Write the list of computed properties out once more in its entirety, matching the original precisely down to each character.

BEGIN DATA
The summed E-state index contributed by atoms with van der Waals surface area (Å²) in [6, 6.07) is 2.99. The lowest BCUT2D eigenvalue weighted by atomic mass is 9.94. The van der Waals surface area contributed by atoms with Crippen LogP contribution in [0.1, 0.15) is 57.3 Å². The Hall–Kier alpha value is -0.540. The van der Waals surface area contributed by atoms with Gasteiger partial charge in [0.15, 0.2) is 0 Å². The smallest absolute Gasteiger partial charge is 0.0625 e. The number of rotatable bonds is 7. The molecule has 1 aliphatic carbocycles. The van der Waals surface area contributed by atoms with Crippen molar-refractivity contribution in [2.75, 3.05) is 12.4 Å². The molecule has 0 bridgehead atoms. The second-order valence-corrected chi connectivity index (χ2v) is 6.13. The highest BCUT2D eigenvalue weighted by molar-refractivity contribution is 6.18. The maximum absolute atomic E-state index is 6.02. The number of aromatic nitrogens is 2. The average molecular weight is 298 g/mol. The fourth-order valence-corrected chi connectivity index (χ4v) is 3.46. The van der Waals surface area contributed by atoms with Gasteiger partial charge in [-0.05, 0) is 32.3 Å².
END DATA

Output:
The summed E-state index contributed by atoms with van der Waals surface area (Å²) in [6, 6.07) is 2.99. The lowest BCUT2D eigenvalue weighted by atomic mass is 9.94. The van der Waals surface area contributed by atoms with Crippen LogP contribution in [0.1, 0.15) is 57.3 Å². The Hall–Kier alpha value is -0.540. The van der Waals surface area contributed by atoms with Gasteiger partial charge in [0.15, 0.2) is 0 Å². The smallest absolute Gasteiger partial charge is 0.0625 e. The number of rotatable bonds is 7. The molecule has 1 aliphatic carbocycles. The van der Waals surface area contributed by atoms with Crippen molar-refractivity contribution in [2.75, 3.05) is 12.4 Å². The molecule has 0 bridgehead atoms. The second-order valence-corrected chi connectivity index (χ2v) is 6.13. The highest BCUT2D eigenvalue weighted by molar-refractivity contribution is 6.18. The maximum absolute atomic E-state index is 6.02. The number of aromatic nitrogens is 2. The average molecular weight is 298 g/mol. The fourth-order valence-corrected chi connectivity index (χ4v) is 3.46. The van der Waals surface area contributed by atoms with Gasteiger partial charge in [-0.05, 0) is 32.3 Å².